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Swoboda, Marian J.; Roberts, Audrey J. / Wisconsin women, graduate school, and the professions
(1980)

Sylvander, Carolyn
Chapter 8: Women in the school of music,   pp. 75-78


Page 75

8. Women in the School of Music
by Carolyn Sylvander
The history of women in the University of Wisconsin-Madison school of
music is not atypical of women's positions in the academic world in dis-
ciplines relatively open to them.' Women were hired in largest numbers dur-
ing the years when men were not as readily available, 1916-30, and during
the time of surging student enrollments in the 1960s. Women were hired in
largest numbers in the lowest and least permanent ranks, and most of them
remained on the staff for only a short time, one semester to three years.
Recognition began to be given to outstanding women during the 1970s, when
promotions and other awards for achievement increased in number, and when
at least some women were hired at higher ranks. Since 1909, recognized or
unrecognized, the women on the staff of the school of music have made wor-
thy contributions to the advancement of art and education throughout the
state and country. Increasingly in the 1970s those contributions are being
recognized and the options for women music students increase.
The school of music has, since 1909, employed a total of fifty-six women,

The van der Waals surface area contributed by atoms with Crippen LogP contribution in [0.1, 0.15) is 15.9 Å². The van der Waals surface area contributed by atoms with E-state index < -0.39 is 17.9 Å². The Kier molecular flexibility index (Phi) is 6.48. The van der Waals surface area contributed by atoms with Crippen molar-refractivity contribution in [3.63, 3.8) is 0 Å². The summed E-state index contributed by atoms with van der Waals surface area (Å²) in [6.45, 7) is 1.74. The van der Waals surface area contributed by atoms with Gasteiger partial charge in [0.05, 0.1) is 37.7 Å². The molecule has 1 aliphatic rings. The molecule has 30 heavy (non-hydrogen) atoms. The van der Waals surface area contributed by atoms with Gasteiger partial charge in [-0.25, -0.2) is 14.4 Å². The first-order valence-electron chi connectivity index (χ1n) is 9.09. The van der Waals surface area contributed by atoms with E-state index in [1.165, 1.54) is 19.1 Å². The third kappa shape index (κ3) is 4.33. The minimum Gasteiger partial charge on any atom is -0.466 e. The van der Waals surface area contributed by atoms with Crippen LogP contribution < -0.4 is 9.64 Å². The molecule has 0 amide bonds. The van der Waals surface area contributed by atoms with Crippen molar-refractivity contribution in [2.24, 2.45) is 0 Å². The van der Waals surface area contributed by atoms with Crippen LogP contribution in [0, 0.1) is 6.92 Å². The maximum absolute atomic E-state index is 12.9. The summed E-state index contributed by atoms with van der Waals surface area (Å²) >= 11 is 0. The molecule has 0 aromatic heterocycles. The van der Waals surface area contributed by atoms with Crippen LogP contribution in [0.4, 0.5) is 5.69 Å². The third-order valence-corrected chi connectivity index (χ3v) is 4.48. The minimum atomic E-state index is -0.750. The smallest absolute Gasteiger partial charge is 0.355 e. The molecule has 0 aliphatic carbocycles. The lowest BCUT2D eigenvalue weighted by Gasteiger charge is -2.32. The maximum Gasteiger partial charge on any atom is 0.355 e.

including the thirteen women on the staff in 1976-77. Forty-one percent,
or
twenty-three, of these fifty-six women completed their terms of employment
by the school of music before 1956. Seventeen of the twenty-three were em-
ployed for varying lengths of time between 1916 and 1930, during and im-
mediately after World War I. In contrast, the years 1930-45 included only
four women teaching in the school of music, with one of the four teaching
one-fourth time, and with only two of those four women hired in 1930 or
after. Of women hired between 1957 and 1977, a total of thirty, eleven re-
main on the staff, and thirteen were hired for periods of time ranging from
only one semester to two years.
Excluding the thirteen women presently on the staff of the school of
music, of the forty-three whose full years of service are completed, twenty-
two were hired for only one year or one semester. Another eight were
employed by the university for two or three years only. The number of years
of employment for the remaining women whose terms of employment are
complete ranges from four years to thirty-seven years, with the average of
all
terms of employment for the forty-three women being six years.
The ranks at which most women have been employed in the school of
music have undergone changes in name only; since 1909 women have filled
the lowest and least permanent faculty ranks. Between 1909, when Minnie
Bergman began employment as an instructor, and 1916, when Doris Carter
and Alice Crane were both employed as instructors, there was one woman on
the full-time faculty. Seventeen women first employed between 1916 and
1930 were all hired, and remained as instructors, or, in one case, as assistant
instructor. Another, Irene Eastman, in 1917 was employed as an instructor
but was promoted to assistant professor in 1927. (She remained on the staff
full-time as assistant professor until 1954.) Louise Carpenter was employed
as an assistant professor in 1923, was promoted to associate professor in
1929 and to full professor in 1951. She also remained on the staff until
1954.
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